That was down from 5.97 percent last week, and the lowest since the week of Jan. 24, when it was at 5.48 percent.
Further drops could be on the way if the government launches an industry-backed plan to lower the rate on a 30-year mortgage to 4.5 percent by spending hundreds of billions to buy mortgage-backed securities issued by Fannie Mae and Freddie Mac .
That would follow an effort announced last week by the Federal Reserve, which is planning to purchase up to $600 billion of mortgage-backed securities and other debt issued by Fannie and Freddie and the Federal Home Loan Banks.
Those institutions don't make loans directly to consumers, but provide money to the mortgage market by packaging loans into investments.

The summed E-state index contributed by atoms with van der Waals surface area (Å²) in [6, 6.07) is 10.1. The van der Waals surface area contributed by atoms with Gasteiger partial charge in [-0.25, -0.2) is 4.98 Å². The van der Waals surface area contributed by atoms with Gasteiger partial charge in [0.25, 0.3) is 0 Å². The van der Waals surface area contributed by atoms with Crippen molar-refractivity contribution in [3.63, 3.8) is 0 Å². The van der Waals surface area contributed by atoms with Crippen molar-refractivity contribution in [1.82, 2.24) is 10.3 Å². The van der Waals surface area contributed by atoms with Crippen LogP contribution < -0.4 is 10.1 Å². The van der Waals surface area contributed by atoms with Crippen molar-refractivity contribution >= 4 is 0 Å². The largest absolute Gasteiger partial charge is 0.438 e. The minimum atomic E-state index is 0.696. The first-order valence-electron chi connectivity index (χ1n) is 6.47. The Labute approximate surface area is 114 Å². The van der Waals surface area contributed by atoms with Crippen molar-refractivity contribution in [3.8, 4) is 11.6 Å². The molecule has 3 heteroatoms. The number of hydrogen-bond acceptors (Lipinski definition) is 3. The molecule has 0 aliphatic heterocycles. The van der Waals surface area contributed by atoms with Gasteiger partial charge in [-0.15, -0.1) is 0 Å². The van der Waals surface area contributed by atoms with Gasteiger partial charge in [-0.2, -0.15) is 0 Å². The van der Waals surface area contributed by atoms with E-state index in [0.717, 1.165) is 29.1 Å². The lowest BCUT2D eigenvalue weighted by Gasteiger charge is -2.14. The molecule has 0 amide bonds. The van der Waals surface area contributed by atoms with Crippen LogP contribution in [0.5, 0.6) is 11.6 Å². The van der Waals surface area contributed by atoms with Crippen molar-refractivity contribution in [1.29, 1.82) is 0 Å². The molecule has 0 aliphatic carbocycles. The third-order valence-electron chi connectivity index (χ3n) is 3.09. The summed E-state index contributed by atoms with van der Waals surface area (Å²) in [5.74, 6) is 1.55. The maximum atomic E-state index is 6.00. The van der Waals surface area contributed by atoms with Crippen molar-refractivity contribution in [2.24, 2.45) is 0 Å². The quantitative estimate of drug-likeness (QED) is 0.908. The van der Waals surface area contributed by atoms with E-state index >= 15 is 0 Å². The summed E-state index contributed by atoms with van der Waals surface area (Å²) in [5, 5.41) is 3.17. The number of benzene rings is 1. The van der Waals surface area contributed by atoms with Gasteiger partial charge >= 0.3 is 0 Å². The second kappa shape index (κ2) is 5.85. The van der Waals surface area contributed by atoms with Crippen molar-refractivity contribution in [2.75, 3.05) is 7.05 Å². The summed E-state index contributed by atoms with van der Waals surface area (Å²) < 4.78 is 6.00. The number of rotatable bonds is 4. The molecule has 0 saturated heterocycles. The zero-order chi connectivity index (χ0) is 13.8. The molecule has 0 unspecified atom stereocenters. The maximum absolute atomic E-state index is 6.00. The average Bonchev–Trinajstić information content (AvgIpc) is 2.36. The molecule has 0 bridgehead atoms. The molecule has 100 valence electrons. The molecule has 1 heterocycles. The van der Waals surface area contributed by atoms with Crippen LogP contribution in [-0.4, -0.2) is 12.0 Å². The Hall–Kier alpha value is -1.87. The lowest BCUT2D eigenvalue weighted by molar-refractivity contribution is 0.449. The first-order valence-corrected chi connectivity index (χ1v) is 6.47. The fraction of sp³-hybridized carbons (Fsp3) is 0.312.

The Fed's move caused rates to immediately drop by about a half-point, and many in the real estate industry hope rates will keep dropping as the government increases efforts to battle the credit crisis.
Rates "are now almost a full percentage point lower since the last week in October," Freddie Mac Chief Economist Frank Nothaft said in a statement.
Mortgage rates are sinking as Treasury yields, some of the most sensitive barometers of investor sentiment, have dropped to record lows this week as a torrent of bad economic news continues.
But as investors send yields down, they're also influencing the economy—driving interest rates so low that savers get punished and borrowers get a break.
Treasury buying has picked up and sent yields down because the economy is in a recession that investors believe will be long and deep.
Consumers already are taking advantage of the situation.